short stories

What Have You Done?

A new story is out in the world and it’s always the best feeling. “What Have You Done?” is part of the Spring 2016 issue of The Puritan.

Puritan

Keith’s Gum

The first week of school, we dressed in our summer clothes and the teachers kept all of the windows open. An easygoing feeling prevailed thanks to the spillover of hot August weather. We laughed easier, lunched on depanneur junk food, and went to class casually late—close enough to the bell that we avoided trouble for the most part, but long enough after its ringing to feel a slight measure of freedom, of power. While the weather had something to do with it, I think the main reason for the blithe mood was the fact that we were older, finally starting our last year of high school. On the Friday night, we capped off that first week of school by going to see Aliens.

Continue reading “What Have You Done” in The Puritan

Merry du Terminus

I’m very happy to have a story in the new issue of carte blanche. That “Merry du Terminus” exists as a story is thanks in large part to a submission deadline, of which carte blanche has two per year. For me, a submission deadline is a great motivator. It moves me to
finish things. I love deadlines, I need deadlines. Bring them on.

Prior to being moved to action by this particular cutoff , “Merry du Terminus” existed for about a year as a single paragraph and a vague note about how the story might finish in a file on my computer called “Terminus.” (If you read the story, it’s the paragraph that begins “His Adam and the Ants records clinched it,” or at least an earlier version of it.) The story also lived inside my head the whole time, marinating I guess, popping in and out of view on a regular basis, until a submission deadline got close enough for me to fill in the rest on paper. The great thing about finishing is that the story doesn’t live in my head anymore. It’s gone and I don’t miss it. There are all these other fragments, single paragraphs, and titles waiting for their own deadlines, real or (the way it should be) self-imposed. I’ve also got the phone number of a defunct pizzeria on Monkland Avenue in there but I haven’t figured out a way to get rid of it and I don’t know that I’d want to anyway.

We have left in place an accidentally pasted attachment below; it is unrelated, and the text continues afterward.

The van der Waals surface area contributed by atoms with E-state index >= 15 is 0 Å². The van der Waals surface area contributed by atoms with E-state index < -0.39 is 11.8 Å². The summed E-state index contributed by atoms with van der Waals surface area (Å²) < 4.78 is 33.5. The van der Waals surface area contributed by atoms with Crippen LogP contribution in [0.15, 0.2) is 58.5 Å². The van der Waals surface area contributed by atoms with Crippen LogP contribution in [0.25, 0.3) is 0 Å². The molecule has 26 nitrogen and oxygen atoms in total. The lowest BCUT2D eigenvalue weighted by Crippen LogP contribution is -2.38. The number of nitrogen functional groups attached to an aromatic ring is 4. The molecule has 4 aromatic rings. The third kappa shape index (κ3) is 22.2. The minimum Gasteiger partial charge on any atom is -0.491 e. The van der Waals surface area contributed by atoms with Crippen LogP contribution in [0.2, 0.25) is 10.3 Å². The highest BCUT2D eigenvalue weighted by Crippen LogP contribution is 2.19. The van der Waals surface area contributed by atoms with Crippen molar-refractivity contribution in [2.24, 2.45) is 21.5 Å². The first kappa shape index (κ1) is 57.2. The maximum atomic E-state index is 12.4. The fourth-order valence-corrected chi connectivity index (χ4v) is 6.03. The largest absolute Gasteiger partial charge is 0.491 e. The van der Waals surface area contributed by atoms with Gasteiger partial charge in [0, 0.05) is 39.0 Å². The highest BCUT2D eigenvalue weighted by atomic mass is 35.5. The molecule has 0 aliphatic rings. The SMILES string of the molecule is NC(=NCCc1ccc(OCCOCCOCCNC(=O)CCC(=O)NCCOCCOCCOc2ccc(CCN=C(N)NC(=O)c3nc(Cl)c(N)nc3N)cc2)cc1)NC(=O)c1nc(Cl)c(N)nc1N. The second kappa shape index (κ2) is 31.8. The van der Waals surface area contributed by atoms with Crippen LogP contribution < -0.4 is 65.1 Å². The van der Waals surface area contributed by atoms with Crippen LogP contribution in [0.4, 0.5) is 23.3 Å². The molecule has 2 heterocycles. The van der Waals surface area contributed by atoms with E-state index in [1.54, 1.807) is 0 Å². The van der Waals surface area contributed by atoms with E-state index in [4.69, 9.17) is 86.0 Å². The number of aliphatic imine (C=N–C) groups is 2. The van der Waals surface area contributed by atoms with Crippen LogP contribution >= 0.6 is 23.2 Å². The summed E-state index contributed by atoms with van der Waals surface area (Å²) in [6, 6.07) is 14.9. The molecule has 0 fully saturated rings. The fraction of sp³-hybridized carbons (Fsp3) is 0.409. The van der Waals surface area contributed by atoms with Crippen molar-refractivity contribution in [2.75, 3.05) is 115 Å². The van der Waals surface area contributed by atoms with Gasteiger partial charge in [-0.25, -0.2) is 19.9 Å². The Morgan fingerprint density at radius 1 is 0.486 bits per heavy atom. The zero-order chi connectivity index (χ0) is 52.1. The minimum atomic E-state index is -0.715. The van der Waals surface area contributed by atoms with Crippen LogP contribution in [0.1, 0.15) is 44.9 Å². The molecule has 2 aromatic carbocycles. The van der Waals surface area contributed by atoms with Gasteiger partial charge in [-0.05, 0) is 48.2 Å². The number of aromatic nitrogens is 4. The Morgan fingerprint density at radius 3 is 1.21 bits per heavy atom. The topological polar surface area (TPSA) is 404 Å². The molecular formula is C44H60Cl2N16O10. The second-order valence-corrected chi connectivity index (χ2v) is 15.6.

Merry du Terminus

Out of Nowhere

Montreal writer Teri Vlassopoulos’s debut story collection Bats or Swallows was shortlisted last week for the Danuta Gleed Literary Award. This is an awesome book, and I say so in a much wordier manner in my review in The Rover from the weekend:

“I learned early on that things don’t come out of nowhere,” says the narrator in “Baby Teeth,” one of eleven stories in Teri Vlassopoulos’s Bats or Swallows. “There is always a buildup.”

With such an exceptional debut collection, Vlassopoulos may herself appear to have come out of nowhere. Her own buildup, however, can be found in over a decade of zine writing, a training ground that has served her well.

There’s a mesmeric quality to Vlassopoulos’s storytelling. Her writing is warm, uncomplicated, and beguilingly intimate. She produces crisp sentences that are economical in words and generous in personality. 

Full review here.

Holipocalypse

As the holidays approach, I find myself staring out the window at the blanket of white snow covering my back yard, thinking about the good times. Like Christmas 1989,  the year the toaster caught on fire and my mother put it out (rather ingeniously) by throwing it out the window, onto a blanket of snow covering that back yard. The toaster remained out there the rest of the winter, a charred reminder of its incompatibility with bacon.

A thoughtful gift

Available for $3.50 from better automatic distributor machines.

I think of Christmases 1991, 1992, and 1993, when my brother gave me giant-sized Mr. Big chocolate bars as presents. It was pretty funny the second year. In 1996, I got a job as a courier. That Christmas, my brother proudly presented his gift to me, a small and strangely soft package wrapped in newspaper, upon which he had scrawled, “For your truck.” It was a rectangular-shaped, single-serving apple pie in a transparent plastic wrapper. I did, indeed, save it for in the truck and, for about five minutes, it eased the pain.

And so, as we steel ourselves for yet another round of family get-togethers and ever bolder toaster experiments, I offer up my newest and, I believe, only holiday story, “Apocalypse, As Viewed from the Family Room.” Granted, this one takes place at Thanksgiving, but Christmas is very much lurking in the background, threatening all with Christmassy inevitability. It appears over at the fantastic joyland.ca, where you’ll find an abundance of awesome short fiction. Which, should a distributor machine apple pie be waiting for you under the tree, might be the best gift of all this year.